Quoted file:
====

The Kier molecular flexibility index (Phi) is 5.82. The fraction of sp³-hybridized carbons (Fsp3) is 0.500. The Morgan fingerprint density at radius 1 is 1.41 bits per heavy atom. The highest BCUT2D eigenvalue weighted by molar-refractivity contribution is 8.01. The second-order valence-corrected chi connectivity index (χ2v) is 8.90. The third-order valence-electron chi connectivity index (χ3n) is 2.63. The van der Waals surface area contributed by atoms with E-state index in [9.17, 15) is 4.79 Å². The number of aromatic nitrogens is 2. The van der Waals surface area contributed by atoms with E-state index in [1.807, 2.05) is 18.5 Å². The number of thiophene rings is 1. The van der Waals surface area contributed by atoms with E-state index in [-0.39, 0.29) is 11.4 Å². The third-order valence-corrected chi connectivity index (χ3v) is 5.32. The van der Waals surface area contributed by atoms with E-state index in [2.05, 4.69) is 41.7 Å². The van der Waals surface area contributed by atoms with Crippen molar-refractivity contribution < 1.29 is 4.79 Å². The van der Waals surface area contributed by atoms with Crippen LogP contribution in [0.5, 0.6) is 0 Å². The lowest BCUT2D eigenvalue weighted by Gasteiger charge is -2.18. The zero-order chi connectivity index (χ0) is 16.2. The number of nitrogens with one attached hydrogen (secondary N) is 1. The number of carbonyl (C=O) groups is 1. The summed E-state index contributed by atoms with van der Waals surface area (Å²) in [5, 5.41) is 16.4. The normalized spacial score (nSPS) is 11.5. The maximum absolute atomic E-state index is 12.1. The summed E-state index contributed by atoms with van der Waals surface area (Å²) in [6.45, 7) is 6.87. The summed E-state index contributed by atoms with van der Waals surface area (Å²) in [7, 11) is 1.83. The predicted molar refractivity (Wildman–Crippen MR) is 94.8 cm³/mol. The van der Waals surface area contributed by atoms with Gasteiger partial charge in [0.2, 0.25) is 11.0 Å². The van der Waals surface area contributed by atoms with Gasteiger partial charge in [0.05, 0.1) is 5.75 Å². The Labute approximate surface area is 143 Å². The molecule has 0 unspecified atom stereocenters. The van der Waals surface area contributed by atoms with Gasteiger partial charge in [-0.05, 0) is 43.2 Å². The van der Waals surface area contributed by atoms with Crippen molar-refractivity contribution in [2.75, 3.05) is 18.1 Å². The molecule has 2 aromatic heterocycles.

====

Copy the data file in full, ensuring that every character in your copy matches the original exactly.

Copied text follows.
The Kier molecular flexibility index (Phi) is 5.82. The fraction of sp³-hybridized carbons (Fsp3) is 0.500. The Morgan fingerprint density at radius 1 is 1.41 bits per heavy atom. The highest BCUT2D eigenvalue weighted by molar-refractivity contribution is 8.01. The second-order valence-corrected chi connectivity index (χ2v) is 8.90. The third-order valence-electron chi connectivity index (χ3n) is 2.63. The van der Waals surface area contributed by atoms with E-state index in [9.17, 15) is 4.79 Å². The number of aromatic nitrogens is 2. The van der Waals surface area contributed by atoms with E-state index in [1.807, 2.05) is 18.5 Å². The number of thiophene rings is 1. The van der Waals surface area contributed by atoms with E-state index in [-0.39, 0.29) is 11.4 Å². The third-order valence-corrected chi connectivity index (χ3v) is 5.32. The van der Waals surface area contributed by atoms with E-state index in [2.05, 4.69) is 41.7 Å². The van der Waals surface area contributed by atoms with Crippen molar-refractivity contribution < 1.29 is 4.79 Å². The van der Waals surface area contributed by atoms with Crippen LogP contribution in [0.5, 0.6) is 0 Å². The lowest BCUT2D eigenvalue weighted by Gasteiger charge is -2.18. The zero-order chi connectivity index (χ0) is 16.2. The number of nitrogens with one attached hydrogen (secondary N) is 1. The number of carbonyl (C=O) groups is 1. The summed E-state index contributed by atoms with van der Waals surface area (Å²) in [5, 5.41) is 16.4. The normalized spacial score (nSPS) is 11.5. The maximum absolute atomic E-state index is 12.1. The summed E-state index contributed by atoms with van der Waals surface area (Å²) in [6.45, 7) is 6.87. The summed E-state index contributed by atoms with van der Waals surface area (Å²) in [7, 11) is 1.83. The predicted molar refractivity (Wildman–Crippen MR) is 94.8 cm³/mol. The van der Waals surface area contributed by atoms with Gasteiger partial charge in [0.2, 0.25) is 11.0 Å². The van der Waals surface area contributed by atoms with Gasteiger partial charge in [0.05, 0.1) is 5.75 Å². The Labute approximate surface area is 143 Å². The molecule has 0 unspecified atom stereocenters. The van der Waals surface area contributed by atoms with Gasteiger partial charge in [-0.05, 0) is 43.2 Å². The van der Waals surface area contributed by atoms with Crippen molar-refractivity contribution in [2.75, 3.05) is 18.1 Å². The molecule has 2 aromatic heterocycles.